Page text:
Simi Valley leaders, admitting the city's reputation was stained by the Rodney G. King beating trial verdict, said Sunday that they hoped that today's visit by former Soviet President Mikhail S. Gorbachev will wipe away some of the tarnish.
Gorbachev is scheduled to appear at 11 a.m. at the Ronald Reagan Presidential Library in Simi Valley. He will receive the first Ronald Reagan Freedom award from the former U.S. President, then speak about pro-democracy movements worldwide.
Simi Valley officials hope that the event will be an antidote to the avalanche of bad publicity that descended on the city last week after a Ventura County jury deliberating in Simi Valley found four Los Angeles police officers not guilty of beating King. City officials say their city was widely but unfairly blamed for the outcome of the trial and the rioting that followed.
"I think we'd like to get out of the spotlight we've had for the past few days," said Mayor Pro Tem Bill Davis, "and get back into the spotlight as the home of the Presidential Library. That's more positive."
City officials have complained that reporters nationwide are unfairly attributing the verdict to a "Simi Valley jury." They have pointed out that the jury included only two Simi Valley residents, and they've insisted that townspeople were outraged by the verdict.
"I went to a YMCA function in Simi Valley last night and talked to maybe 50 people," Davis said Sunday. "I haven't talked to one person who thinks the verdict is right."
Davis and other local leaders have been making appearances on national news broadcasts and elsewhere as part of an aggressive drive to correct misperceptions about the city. Davis is slated to represent Simi Valley today when Oprah Winfrey's talk show focuses on the King beating verdict.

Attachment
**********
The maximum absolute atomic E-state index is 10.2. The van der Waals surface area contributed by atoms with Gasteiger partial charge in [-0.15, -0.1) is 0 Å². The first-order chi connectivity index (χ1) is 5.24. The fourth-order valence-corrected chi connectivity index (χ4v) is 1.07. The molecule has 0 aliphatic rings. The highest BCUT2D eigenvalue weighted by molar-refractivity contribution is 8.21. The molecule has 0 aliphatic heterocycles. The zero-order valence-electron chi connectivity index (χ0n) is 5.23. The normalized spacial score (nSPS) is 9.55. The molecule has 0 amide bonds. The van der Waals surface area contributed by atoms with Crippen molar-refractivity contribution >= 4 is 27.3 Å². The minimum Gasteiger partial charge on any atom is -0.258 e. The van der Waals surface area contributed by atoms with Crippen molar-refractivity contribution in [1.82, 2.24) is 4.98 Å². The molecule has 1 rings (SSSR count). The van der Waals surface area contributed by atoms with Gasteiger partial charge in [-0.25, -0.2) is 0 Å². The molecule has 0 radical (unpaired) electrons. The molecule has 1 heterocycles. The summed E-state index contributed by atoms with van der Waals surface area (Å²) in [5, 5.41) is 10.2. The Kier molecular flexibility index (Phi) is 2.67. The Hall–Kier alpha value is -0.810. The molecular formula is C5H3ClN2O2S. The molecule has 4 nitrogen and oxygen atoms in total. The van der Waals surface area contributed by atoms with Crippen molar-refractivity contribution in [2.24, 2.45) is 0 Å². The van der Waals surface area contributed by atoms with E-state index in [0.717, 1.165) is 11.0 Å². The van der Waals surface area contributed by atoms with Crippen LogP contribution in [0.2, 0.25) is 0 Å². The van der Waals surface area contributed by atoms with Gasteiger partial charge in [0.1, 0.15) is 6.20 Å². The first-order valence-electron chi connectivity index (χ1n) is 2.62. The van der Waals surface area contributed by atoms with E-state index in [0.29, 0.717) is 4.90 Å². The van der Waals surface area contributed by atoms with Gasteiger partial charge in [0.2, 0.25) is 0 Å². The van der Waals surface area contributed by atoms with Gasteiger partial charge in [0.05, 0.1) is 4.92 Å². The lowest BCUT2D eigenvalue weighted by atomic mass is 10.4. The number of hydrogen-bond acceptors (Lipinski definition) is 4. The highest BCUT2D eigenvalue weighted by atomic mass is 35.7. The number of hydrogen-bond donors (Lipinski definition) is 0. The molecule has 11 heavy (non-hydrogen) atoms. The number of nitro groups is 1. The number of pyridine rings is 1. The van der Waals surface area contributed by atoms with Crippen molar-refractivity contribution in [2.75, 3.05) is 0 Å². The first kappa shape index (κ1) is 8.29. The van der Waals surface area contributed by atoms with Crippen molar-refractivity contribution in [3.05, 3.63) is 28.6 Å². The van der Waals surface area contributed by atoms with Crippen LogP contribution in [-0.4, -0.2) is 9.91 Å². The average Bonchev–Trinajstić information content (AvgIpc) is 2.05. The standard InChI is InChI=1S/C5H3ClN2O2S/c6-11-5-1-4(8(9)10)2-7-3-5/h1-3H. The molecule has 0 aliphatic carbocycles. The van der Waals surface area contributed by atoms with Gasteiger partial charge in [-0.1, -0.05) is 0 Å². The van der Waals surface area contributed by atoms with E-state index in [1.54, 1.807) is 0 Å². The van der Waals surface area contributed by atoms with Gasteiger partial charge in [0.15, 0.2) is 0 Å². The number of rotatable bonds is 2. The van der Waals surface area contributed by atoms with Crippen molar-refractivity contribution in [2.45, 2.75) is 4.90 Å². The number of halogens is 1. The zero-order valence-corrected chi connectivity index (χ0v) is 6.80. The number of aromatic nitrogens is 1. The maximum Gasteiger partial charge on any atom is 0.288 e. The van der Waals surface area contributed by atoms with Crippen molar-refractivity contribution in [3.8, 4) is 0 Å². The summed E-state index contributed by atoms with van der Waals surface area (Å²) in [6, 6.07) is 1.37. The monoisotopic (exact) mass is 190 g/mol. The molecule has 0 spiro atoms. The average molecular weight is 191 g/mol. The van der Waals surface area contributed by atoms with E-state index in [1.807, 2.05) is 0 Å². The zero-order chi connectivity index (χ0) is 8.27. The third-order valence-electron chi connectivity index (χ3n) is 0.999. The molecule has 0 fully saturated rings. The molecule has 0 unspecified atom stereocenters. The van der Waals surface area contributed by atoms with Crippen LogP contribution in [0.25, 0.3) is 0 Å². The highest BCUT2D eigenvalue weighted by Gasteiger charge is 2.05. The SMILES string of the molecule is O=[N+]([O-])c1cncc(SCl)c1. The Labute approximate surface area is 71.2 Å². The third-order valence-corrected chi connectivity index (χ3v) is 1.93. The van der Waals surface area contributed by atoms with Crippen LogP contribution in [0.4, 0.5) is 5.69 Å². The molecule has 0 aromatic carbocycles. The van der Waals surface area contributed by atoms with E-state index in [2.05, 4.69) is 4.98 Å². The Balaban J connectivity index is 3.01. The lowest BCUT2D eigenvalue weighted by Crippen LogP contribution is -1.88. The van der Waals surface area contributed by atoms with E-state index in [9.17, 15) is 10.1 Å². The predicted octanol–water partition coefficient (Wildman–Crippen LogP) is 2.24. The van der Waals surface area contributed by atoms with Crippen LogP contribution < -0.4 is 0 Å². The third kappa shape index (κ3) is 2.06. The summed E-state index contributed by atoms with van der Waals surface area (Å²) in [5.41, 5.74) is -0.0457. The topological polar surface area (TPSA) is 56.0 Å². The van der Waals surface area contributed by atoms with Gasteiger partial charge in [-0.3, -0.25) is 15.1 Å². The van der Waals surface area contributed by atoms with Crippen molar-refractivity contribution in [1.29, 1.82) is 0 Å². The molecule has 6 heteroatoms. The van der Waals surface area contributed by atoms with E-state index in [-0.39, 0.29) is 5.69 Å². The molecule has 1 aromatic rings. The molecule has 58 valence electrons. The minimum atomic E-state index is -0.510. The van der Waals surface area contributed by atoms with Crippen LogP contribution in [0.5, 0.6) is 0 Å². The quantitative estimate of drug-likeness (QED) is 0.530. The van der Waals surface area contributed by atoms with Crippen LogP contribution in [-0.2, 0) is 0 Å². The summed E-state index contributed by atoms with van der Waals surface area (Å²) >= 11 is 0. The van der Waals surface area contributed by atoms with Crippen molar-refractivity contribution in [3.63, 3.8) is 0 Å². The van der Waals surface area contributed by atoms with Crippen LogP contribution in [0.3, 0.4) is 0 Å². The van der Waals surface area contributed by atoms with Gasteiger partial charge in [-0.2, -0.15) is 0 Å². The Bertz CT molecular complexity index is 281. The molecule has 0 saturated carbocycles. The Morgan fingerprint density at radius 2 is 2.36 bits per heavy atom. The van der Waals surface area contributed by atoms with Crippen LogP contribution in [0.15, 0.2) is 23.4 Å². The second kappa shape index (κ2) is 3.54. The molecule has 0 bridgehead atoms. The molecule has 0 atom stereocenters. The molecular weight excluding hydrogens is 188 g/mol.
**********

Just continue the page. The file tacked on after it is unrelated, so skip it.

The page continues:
These appearances, combined with the Gorbachev visit, will be "a somewhat mitigating factor, after a week of being beaten up by those who don't know or seek to understand the city of Simi Valley," said Assistant City Manager Mike Sedell.
"We've been maligned in the eyes of the world as to what Simi Valley represents," he added. "The Presidential Library is more reflective of the views of Simi Valley."
Although most local leaders believe that Gorbachev's visit will help heal the city's wounded image, Councilwoman Sandi Webb said it may just arouse more anger toward Simi Valley.
"I think a lot of people are rather disgusted with the attention Gorbachev is getting," said Webb, who is Ventura County's only elected official from the Libertarian Party. "He's being painted as a leader of freedom and democracy, which he is not.
"I just think it's a little ironic that someone who led one of the more oppressive countries in the world is getting this honor."
The councilwoman said Simi Valley is probably suffering from a double dose of unjust guilt by association because the city did not seek the King beating trial or arrange Gorbachev's visit.
But Webb said all the concern about the city's reputation may be misplaced. "I think the average person outside the city does not think about Simi Valley's image that much," she said.
Gorbachev's visit will be a relatively small gathering of 500 invited guests, who have made donations to the library, and about 200 newspeople. Gov. Pete Wilson will also participate in the program, along with the Conejo Unified School District Elementary Choir.
Despite the rioting that broke out after the verdict, U.S. Secret Service agents said no extraordinary security measures were planned for the event, which is not open to the public.
Simi Valley Police Sgt. Mike Brewer said his department would assist with traffic control outside the library, but he said no additional officers would be on duty to guard against potential violence.
Correspondent Peggy Y. Lee contributed to this report.
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